Accounts payable and receivable are required to ensure your cash flow and spending are appropriately tracked. While these names sound very similar, understanding how these two types of accounts differ is essential, so you don’t accidentally mix them up.

In this guide, we explore the differences between accounts receivable and accounts payable and explain why they are so important for businesses.

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What is accounts receivable?

Accounts receivable (often abbreviated as “AR”) is a general ledger account that captures short-term payments owed to your business. Accounts payable are considered a current asset since they represent outstanding payments, and they are listed alongside other assets on the chart of accounts.

An accounts receivable entry is created when your company lets a person or organization buy your goods or services on credit. Some examples of accounts receivable entries include credit card purchases, unpaid invoices and upcoming subscription or installment payments due within the next few months.

After the payment is received, the entry is credited (subtracted) from your accounts receivable and debited (added) to your cash account. You can learn more about the difference between debits vs. credits in our helpful guide. If you use accounting software such as QuickBooks, you can link your bank accounts and the system will automatically log the appropriate credits and debits in the correct accounts. This chart captures the accounts receivable workflow:

A look at how accounts receivable works.
Image: QuickBooks. A look at how accounts receivable works.

If the customer never pays the outstanding balance, it’s written off as bad debt expense or a one-time charge. Your business might also be able to resell the debt to a third party in a process known as AR factoring or accounts receivable discounted.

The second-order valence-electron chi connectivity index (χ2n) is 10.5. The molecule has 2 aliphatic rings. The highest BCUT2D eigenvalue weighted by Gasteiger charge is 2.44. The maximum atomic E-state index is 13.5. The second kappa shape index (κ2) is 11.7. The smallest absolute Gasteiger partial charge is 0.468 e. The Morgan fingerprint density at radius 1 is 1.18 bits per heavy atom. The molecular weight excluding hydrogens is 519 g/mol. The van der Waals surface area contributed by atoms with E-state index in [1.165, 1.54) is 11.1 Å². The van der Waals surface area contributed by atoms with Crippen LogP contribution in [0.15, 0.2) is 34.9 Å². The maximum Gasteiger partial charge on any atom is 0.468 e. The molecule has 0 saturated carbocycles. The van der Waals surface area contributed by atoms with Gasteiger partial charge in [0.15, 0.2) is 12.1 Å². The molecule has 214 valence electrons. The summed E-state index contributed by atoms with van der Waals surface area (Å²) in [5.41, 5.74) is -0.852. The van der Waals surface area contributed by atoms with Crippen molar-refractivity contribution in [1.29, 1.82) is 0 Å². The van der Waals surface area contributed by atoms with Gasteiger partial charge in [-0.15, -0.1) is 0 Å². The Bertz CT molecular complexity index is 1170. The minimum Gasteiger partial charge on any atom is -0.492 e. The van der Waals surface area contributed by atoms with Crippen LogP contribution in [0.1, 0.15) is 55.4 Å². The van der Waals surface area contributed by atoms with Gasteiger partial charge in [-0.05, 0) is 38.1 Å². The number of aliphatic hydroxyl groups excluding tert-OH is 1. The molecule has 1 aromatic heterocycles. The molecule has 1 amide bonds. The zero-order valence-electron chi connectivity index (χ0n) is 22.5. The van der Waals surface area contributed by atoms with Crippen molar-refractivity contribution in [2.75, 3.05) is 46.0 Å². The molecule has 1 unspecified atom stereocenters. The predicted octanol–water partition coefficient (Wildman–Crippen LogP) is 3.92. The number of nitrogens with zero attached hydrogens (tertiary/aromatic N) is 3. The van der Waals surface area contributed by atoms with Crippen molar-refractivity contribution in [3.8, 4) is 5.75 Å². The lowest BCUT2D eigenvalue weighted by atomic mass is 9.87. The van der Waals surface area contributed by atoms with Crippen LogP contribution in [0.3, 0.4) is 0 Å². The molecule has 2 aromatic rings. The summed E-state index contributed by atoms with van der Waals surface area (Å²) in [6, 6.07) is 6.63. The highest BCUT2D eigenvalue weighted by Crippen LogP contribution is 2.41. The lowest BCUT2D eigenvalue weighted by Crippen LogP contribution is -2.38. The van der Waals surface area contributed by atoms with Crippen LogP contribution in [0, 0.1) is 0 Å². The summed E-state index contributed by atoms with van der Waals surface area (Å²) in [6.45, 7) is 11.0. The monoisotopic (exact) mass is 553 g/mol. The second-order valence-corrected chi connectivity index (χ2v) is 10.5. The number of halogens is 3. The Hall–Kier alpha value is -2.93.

What is accounts payable?

Accounts payable (often abbreviated as “AP”) is a general ledger account that captures short-term payments owed to creditors, suppliers and vendors. Accounts payable are considered a current liability since they represent outstanding payments, and they are listed alongside other liabilities on the chart of accounts.

Some examples of short-term entries that might be recorded under accounts payable include raw materials, supplies, equipment, power and electric bills, transportation and service costs. Accounts payable entries must be paid off within a certain time frame to prevent defaulting on the debt. Some common payment terms for accounts payable entries are 30, 45, 60 and 90 days.

When you receive an invoice from a vendor or supplier, you will credit the amount to your accounts payable and debit the correct expense account. Accounting software like QuickBooks makes tracking accounts payable automatic and easy, just as with accounts receivable. This chart captures the accounts payable workflow:

An illustration of how accounts payable works.
Image: QuickBooks. An illustration of how accounts payable works.

Longer-term payments, such as mortgages, are typically not listed under accounts payable. However, upcoming monthly payments for those mortgages (which are due in the short term) would be listed on account payable, for example. Wages owed to employees are also usually recorded separately in a different account dedicated to payroll. Properly categorizing and tracking payments is essential for optimizing accounts payable.

Key differences between accounts receivable and accounts payable

Accounts receivable are two sides of the same coin: Both of them record short-term transactions that have not been paid. The key difference is that accounts receivable captures money that is owed to your business by third parties, while accounts payable captures money that your business owes to other organizations. In other words, accounts receivable is incoming money that your business will receive in the future, while accounts payable is outgoing money that your business will pay in the future.